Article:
Here in the UK, it’s more likely that investment funds and already stocked landowners will just buy up the rest of the housing stock as and when it comes onto the market, denying most of us post-boomer generations a chance.

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#10

There are trade offs either way, and no garauntees. I’ve lived with some pretty awful landlords, and am glad now I don’t have to, or worry about rent increases. But what it comes down to is that everyone has to try to make a choice that fits their own situation.

But there was an expectation of a big wave of moving retirees during the Great Bubble and it didn’t really play out that way.

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#11

Meh. Sounds like the prediction that, in a couple of years, permanent positions will be available at any of my employers so far - because a wave of retirement.

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#12

Thankfully there are boomers (and millennials) in lots of non-US places. Unfortunately as a Canadian, we’re dealing with our own creeping facism.

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#13

Well in the cases where millennials are buying out their siblings for inherited homes, they won’t ever be on the public market.

#14

That silver lining about inheritance won’t apply in the US due to long term care and medical costs. Medicare doesn’t cover nursing homes or in-home care, and there is no way for a middle class family to afford it for long. So most folks end up on Medicaid, which requires complete impoverishment. They let you keep a modest house if your spouse is still living in it, but they take that too when the spouse dies. There will be nothing left for heirs.

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#15

Well, if you’d bought a house 40 of those 60 years ago, you would own it now, and your payment would have likely been half of what you are paying in rent. And if you were really hard pressed, you could borrow against the value of that house in a tight spot. I’m a landlord and I’d take an old mortgage any day.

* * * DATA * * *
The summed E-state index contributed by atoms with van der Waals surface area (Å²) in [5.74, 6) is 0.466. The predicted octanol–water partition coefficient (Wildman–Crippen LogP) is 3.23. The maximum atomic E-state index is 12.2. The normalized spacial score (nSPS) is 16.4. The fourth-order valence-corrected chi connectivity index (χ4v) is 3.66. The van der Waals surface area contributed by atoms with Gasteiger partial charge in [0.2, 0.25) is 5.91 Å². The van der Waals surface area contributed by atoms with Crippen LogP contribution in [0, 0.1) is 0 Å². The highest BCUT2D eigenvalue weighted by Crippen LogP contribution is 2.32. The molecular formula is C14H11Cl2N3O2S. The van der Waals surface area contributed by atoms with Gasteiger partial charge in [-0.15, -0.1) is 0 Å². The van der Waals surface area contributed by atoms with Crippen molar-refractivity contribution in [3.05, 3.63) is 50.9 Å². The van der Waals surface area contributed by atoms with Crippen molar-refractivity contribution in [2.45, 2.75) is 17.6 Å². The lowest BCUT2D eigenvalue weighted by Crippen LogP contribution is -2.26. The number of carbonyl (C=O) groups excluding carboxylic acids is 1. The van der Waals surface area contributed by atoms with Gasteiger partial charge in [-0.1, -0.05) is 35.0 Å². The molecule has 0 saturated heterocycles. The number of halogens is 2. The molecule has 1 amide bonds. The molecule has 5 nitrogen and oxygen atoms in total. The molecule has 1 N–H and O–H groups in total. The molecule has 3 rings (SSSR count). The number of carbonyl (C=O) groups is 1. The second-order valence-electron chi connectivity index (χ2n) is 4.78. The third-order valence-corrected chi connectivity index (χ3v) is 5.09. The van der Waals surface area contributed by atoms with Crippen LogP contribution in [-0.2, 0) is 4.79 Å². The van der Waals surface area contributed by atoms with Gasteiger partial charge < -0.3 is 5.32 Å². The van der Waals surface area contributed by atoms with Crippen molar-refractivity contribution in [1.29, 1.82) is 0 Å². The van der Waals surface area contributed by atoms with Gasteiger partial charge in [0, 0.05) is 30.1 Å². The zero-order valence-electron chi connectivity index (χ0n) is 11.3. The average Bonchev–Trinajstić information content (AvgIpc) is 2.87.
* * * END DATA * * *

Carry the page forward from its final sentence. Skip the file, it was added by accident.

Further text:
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#16

Fixed that.

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#17

I doubt there will be a lowering of housing prices here. I’m in Austin and there are many young people with loads of money, they are already actively buying real estate from older folks and driving up prices. The real estate here is highly desirable and i don’t see a scenario where prices would go down in a meaningful way unless the market itself crashed

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#18

I bought my house 14 years ago. 14 years of rent would have been 400K out the window. 14 years of mortgage payments started going to equity some time ago. Sure I have put some money in for maintenance and refurb, but six years from now we’ll own it outright, and (conservatively) it’ll be worth twice what we paid for it.

I have a number of friends who moved here around the same time I did. They have to move again every few years, to a crappier apartment or neighborhood, as their landlords raise their rent past what they can afford.

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#19

From the Google:

“During the baby boomer years, 1946 - 1964 (inclusive), 75.8 million Americans were born. The ratio of males to females has stayed relatively constant. There were approximately 1.05 male births for every one female birth. The biggest year of the boom was 1957 , when 4.3 million boomers were born.”

This is for the USA, not Britain but ten years off from what Cory writes. Not that he is always that accurate about a lot of things.

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#20

That’s a large part of the reason I suspect, yes.